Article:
Moving my comment to an answer, while the word "port" is being used in the same non-technical sense for both "port-mapped I/O" and for "network ports", they have literally no technical connection.
In port-mapped I/O, the "ports" are accessed with special CPU instructions (
out in the x86 family) which communicate with hardware devices. For x86, at least, due to the limited "address space" of port-mapped IO (and other reasons), memory-mapped IO or direct memory access are used for bulk data movement. There's nothing magical about port-mapped I/O. Modern ARM processors, for example, don't have it at all and instead rely entirely on memory-mapped I/O.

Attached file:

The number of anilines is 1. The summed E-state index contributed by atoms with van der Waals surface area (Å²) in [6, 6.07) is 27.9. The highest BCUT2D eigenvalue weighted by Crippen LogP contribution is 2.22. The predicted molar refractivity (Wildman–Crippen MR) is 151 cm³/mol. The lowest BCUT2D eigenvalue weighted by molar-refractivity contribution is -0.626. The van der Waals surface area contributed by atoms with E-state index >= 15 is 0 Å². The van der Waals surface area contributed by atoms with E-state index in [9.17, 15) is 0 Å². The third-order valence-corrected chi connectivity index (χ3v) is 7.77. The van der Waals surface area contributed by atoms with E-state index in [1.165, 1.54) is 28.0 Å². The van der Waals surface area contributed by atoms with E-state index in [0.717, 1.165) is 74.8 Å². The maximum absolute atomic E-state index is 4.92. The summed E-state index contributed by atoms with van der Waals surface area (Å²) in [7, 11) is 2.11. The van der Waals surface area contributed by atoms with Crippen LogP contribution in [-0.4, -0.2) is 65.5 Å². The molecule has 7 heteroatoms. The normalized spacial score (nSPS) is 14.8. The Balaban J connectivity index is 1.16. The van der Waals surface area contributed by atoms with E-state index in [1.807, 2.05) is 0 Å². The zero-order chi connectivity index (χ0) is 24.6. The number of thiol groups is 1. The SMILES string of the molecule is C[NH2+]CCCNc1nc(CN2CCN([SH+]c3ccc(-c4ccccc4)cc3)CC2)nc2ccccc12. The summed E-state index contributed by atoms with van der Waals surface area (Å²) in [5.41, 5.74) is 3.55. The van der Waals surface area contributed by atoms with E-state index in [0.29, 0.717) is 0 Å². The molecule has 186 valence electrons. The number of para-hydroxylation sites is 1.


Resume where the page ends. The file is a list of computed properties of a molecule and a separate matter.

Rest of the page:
Network "ports" are just pieces of data in TCP or UDP packets to allow multiplexing connections to a single IP address (or host because it technically could be over a network level protocol other than IP). As far as the network hardware and CPU is concerned, the port is just another piece of data in the packet like any other. The operating system will use the port to route the packet to the appropriate application on the host